After security contractors, truck drivers probably have the most dangerous private jobs in Iraq. Running from base to base in long convoys, they make easy targets for improvised explosive devices, snipers, even rock-throwers. But with pay starting near $100,000 annually, a trucker can earn twice what his military escort makes. On base, where most private contractors work, the danger is much more limited, and the pay can be even better.
As Preston learned, though, the cash comes at a price. Soldiers carry guns; truck drivers don’t, although Preston kept a knife in his cab. While troops generally get a warm welcome home, a trucker coming back is as likely to be called a war profiteer as a patriot. Contractors often return without anybody nearby who can relate to their experience, and without a Veterans Affairs office they can turn to for help. Private insurance carriers take on that role.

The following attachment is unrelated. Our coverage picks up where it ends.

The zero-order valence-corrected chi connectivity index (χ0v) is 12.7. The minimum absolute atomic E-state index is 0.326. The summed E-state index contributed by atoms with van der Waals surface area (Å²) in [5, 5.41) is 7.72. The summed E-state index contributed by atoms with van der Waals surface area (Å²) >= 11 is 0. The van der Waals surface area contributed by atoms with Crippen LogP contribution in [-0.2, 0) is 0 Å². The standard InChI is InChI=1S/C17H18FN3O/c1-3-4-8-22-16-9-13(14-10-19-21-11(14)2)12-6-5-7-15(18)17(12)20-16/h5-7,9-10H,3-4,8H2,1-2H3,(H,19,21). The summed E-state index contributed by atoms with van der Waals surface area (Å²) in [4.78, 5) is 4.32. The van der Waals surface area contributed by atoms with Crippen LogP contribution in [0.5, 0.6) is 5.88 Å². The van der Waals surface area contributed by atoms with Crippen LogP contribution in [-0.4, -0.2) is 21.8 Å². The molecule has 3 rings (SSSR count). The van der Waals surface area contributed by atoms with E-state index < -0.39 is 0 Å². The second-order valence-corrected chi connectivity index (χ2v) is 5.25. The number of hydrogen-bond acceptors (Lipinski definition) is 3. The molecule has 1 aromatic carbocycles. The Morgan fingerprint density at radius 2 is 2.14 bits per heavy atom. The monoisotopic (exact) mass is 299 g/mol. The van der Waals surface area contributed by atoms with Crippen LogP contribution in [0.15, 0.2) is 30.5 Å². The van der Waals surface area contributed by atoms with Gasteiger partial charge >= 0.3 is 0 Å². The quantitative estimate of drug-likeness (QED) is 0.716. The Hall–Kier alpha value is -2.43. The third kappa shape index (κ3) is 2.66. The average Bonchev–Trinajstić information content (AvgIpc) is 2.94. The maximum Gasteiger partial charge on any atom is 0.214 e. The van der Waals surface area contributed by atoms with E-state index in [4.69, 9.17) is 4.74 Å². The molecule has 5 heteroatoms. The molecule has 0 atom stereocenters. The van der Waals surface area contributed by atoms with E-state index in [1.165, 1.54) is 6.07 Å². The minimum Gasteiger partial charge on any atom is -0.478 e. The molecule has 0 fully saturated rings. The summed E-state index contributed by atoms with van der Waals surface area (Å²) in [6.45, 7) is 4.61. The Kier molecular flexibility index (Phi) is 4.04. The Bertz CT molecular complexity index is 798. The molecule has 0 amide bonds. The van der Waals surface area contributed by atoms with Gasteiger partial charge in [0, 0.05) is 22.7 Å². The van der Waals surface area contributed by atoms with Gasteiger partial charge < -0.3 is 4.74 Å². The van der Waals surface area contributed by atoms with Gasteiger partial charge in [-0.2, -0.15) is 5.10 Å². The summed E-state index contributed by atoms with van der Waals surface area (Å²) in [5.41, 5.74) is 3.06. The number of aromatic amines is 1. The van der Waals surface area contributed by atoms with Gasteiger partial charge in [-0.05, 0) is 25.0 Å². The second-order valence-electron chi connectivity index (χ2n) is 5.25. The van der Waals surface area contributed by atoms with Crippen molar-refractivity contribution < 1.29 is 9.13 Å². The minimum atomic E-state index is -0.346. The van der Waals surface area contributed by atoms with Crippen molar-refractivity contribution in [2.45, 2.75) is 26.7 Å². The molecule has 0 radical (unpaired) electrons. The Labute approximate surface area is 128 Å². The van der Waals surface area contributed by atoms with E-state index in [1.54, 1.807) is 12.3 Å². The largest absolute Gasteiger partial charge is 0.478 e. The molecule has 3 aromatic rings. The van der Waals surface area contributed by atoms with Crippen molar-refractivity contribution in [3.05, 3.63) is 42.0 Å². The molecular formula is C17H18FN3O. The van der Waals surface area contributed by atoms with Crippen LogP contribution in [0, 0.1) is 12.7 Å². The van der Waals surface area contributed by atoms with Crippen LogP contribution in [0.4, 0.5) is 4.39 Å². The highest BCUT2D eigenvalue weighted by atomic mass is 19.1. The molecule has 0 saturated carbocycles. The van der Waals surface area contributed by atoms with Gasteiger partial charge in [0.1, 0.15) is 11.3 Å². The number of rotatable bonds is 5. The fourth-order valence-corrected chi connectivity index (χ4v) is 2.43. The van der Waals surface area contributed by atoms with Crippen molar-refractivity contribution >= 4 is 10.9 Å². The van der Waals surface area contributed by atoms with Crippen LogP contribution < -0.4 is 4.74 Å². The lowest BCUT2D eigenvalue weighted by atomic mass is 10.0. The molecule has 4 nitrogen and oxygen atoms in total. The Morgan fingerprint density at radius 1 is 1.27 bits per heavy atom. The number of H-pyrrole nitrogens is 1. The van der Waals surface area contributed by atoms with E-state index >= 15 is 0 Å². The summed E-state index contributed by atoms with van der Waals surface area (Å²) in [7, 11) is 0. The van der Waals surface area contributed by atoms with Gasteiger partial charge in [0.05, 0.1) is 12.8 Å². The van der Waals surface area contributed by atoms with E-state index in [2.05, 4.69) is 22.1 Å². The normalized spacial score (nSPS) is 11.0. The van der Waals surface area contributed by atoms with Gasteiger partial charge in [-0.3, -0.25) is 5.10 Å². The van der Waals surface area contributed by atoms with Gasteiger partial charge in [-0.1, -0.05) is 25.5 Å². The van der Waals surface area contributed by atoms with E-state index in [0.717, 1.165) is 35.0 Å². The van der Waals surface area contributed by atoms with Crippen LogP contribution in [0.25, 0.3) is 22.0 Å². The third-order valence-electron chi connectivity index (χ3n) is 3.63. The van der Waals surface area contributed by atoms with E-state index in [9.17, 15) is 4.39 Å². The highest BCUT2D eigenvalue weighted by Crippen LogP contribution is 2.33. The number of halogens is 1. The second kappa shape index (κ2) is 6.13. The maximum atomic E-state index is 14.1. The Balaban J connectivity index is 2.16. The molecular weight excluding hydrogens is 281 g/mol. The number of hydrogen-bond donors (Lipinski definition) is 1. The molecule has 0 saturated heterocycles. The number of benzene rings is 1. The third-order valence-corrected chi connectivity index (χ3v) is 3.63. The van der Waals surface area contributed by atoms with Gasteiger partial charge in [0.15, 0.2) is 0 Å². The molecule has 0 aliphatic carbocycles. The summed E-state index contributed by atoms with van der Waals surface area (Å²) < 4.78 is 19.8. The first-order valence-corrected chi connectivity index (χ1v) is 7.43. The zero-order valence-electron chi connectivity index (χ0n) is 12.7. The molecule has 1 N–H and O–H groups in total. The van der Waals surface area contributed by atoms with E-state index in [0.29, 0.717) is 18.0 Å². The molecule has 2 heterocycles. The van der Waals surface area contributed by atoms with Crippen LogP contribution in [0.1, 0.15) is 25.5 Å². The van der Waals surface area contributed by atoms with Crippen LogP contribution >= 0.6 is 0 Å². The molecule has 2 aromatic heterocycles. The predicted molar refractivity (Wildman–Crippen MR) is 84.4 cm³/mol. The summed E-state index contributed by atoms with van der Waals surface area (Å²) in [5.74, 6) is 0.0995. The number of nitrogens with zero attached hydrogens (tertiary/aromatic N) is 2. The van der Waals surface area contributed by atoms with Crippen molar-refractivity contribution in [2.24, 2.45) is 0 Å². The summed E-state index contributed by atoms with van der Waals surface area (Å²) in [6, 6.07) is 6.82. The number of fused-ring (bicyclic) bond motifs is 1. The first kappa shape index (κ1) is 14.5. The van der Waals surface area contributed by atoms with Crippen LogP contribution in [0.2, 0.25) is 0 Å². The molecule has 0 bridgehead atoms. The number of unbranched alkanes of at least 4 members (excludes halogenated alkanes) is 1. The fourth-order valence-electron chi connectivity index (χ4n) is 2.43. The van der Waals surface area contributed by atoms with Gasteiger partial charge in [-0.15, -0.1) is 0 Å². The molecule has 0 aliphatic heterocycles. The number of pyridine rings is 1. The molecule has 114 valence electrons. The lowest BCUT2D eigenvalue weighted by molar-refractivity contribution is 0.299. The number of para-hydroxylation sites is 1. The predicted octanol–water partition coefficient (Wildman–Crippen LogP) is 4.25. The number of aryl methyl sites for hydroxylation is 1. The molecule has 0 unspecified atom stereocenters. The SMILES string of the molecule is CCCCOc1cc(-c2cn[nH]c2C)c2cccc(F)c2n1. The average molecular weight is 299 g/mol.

Preston lived in Camp Anaconda, a sprawling, makeshift town of tens of thousands where KBR bases its Iraq operations, about 65 miles north of Baghdad, at Balad. He drove a refrigerated truck-a “reefer”-on convoy runs every couple of days, and between runs, he killed time in his one-room hooch. Fine desert dust collected on his clothes. He sat around watching pirated DVDs bought from Filipino laundry workers, and called home to talk to his mom, Yvonne, and his son Blaine, who was staying with her.
Preston asked his mom to take $600 out of his bank account and send him a digital camera. At first he thought the silver Sony CyberShot was too small, but he was happy with his pictures of exotic arches, run-down buildings, and Iraqi children waving from the roadside. On a laptop he bought in Dubai, he made a slide show set to the Toby Keith song “How Do You Like Me Now?” and dedicated it to his ex-wife.
“How do you like me now,Now that I’m on my way?Do you still think I’m crazyStandin’ here today?”